Rep. Todd Akin (R-Mo.) is continuing to display an Alfred E. Neuman-esque lack of concern about his political future, telling reporters on Monday that he's still "totally in" his race to unseat Sen. Claire McCaskill (D-Mo.).
On his first day back on Capitol Hill since his controversial and false claim that "legitimate rape" victims are able to "shut down" unwanted pregnancies, Akin maintained that Missouri Republicans were giving him words of encouragement.
"We've already voted. The party bosses want to put anyone else in. Don't you give up; you stay in there and you fight," supporters had told him, according to Politico.
Akin went on to declare that his campaign was going “incredibly well” and said he remained "very encouraged.”
After bypassing a deadline to exit the race without a court order -- despite encouragement and loud objections from a number of high-profile Republicans, including GOP presidential candidate Mitt Romney -- Akin now has until Sept. 25 to get a court-ordered petition to pull out of the race.
But such a move seems unlikely, as Akin reportedly said that recently released polling data suggested that he was still positioned to defeat McCaskill in November.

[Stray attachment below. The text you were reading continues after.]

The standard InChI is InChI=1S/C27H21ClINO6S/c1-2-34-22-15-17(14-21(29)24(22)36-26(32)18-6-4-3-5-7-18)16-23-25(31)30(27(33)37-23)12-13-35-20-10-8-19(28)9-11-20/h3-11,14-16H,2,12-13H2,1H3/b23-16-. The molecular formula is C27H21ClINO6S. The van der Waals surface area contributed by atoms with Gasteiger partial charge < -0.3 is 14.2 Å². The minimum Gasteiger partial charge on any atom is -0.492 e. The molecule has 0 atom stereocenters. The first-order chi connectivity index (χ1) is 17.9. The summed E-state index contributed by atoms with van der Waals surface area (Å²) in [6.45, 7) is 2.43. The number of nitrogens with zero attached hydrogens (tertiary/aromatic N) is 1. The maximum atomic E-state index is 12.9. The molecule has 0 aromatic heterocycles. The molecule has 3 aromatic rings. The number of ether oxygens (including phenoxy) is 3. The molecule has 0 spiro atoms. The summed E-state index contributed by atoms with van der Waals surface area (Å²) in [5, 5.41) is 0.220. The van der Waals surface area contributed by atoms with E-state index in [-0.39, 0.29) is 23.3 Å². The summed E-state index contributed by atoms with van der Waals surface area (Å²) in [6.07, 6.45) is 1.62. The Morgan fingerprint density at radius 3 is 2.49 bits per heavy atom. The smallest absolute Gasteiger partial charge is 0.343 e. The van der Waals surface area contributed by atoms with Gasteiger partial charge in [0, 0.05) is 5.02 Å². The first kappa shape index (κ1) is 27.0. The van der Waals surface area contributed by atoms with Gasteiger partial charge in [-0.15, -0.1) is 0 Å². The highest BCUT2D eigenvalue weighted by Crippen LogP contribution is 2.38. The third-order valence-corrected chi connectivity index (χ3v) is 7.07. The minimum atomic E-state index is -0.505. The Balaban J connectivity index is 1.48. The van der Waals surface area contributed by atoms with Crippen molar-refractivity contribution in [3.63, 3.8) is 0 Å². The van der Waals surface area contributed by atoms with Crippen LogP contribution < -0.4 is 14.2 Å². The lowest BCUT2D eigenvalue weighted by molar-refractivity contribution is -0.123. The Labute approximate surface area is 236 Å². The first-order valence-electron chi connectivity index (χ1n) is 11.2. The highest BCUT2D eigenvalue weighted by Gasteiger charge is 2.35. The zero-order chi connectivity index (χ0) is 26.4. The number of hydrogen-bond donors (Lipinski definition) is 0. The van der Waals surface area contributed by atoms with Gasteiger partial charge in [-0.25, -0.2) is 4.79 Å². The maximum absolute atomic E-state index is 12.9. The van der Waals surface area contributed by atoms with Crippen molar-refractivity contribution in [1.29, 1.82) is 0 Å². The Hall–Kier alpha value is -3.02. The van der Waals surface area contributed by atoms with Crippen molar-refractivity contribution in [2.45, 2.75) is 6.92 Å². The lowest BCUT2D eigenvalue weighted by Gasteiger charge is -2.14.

The congressman also predicted that his campaign would pick up its fundraising numbers after the Sept. 25 deadline passed, and Republicans accepted the fact that he was, in fact, going to be their candidate.
Akin earlier announced that his campaign had raised more than $100,000 in the face of a nationwide backlash for his "legitimate rape" remarks; he reportedly kept up the strong fundraising pace in the following weeks. Though initial rounds of subsequent polling hinted that Akin's candidacy may have been irreparably damaged, recent numbers show the effects of the controversy appearing to wear off, as he now stands neck and neck with McCaskill.